The nuts of the shellbark hickory are a favorite of wildlife because they are both sweet and edible and the largest of all the hickories. In addition to tool handles, the tree’s hard and durable wood is also ideal for fuelwood and charcoal. The common name refers to the mature bark that peels away like a shell, although in strips like the shagbark hickory. Shellbark hickory is a slow-growing tree often found on deep bottomland soils near rivers and creeks. It is also more resistant to forest pests and pathogens than other hickories.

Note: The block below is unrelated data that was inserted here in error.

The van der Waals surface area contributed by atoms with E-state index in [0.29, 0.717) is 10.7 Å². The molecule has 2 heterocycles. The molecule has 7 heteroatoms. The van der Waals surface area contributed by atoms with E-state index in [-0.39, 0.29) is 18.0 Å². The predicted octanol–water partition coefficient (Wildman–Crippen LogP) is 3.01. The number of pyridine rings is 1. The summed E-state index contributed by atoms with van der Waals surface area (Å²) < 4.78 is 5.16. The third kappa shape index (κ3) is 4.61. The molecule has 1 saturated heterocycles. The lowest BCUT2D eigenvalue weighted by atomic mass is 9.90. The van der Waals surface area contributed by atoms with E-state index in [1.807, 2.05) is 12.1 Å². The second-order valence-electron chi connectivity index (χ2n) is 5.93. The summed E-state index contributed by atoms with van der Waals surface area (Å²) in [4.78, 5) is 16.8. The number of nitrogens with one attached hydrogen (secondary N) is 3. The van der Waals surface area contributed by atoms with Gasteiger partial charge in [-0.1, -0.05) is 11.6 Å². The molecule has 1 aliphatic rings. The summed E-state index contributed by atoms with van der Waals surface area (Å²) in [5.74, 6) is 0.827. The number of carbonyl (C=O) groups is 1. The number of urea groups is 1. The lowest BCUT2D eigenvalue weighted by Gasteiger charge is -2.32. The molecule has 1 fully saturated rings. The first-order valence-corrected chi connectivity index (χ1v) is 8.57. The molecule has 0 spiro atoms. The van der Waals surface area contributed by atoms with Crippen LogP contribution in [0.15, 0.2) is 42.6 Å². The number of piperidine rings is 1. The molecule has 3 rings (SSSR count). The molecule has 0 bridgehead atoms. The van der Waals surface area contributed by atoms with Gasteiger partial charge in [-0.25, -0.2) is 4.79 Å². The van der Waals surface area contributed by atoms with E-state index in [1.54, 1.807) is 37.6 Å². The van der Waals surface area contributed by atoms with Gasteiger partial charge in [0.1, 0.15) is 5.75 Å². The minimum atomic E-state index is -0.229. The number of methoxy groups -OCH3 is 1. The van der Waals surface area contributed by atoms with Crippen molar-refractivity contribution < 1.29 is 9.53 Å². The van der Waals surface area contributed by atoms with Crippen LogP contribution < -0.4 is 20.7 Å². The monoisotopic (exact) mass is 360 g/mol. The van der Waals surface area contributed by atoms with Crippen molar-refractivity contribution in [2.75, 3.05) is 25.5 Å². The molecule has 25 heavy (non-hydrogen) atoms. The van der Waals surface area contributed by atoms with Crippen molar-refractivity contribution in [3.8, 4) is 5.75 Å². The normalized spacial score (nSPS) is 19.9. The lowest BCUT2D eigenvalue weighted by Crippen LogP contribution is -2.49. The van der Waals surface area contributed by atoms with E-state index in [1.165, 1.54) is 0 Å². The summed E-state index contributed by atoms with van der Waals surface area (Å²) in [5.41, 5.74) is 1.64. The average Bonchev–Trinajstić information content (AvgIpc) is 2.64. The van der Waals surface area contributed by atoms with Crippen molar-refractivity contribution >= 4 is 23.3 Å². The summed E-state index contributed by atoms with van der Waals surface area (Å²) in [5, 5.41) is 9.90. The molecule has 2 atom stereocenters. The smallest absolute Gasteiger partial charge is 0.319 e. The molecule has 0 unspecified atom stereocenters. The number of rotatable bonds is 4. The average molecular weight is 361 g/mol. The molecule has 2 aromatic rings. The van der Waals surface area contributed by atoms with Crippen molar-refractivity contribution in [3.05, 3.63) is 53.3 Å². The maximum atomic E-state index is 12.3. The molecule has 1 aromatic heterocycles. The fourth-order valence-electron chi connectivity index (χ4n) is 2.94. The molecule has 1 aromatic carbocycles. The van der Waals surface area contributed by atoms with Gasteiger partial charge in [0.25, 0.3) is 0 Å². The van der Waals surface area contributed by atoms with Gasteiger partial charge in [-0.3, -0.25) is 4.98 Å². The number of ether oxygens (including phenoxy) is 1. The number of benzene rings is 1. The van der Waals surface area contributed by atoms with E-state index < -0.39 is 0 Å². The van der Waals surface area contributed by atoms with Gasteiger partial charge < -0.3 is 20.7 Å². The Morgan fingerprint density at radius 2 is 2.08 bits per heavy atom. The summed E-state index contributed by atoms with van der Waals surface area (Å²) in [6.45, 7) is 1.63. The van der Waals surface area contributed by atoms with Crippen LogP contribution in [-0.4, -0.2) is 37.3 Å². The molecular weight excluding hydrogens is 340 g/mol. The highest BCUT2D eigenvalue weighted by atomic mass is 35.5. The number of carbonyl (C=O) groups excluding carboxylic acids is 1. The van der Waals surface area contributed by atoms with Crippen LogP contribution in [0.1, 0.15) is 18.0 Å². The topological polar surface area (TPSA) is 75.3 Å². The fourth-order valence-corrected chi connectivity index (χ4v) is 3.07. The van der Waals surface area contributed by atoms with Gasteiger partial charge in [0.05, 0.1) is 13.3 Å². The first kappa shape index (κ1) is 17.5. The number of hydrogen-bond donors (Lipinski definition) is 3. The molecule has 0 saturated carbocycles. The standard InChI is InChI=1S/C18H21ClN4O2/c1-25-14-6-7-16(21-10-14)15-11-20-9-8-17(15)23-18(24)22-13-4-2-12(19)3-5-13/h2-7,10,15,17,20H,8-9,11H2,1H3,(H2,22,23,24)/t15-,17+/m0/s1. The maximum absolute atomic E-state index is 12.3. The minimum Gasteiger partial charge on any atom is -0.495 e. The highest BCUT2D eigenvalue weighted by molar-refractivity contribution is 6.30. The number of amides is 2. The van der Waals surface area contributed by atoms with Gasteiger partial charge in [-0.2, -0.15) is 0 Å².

Shellbark hickory trees usually have 7 to 9 leaflets with a terminal leaflet somewhat larger than its lateral leaflets.
|Shellbark hickory – Carya lacinosa|
|Brandywine Park, Wilmington, DE||216||94||107||62|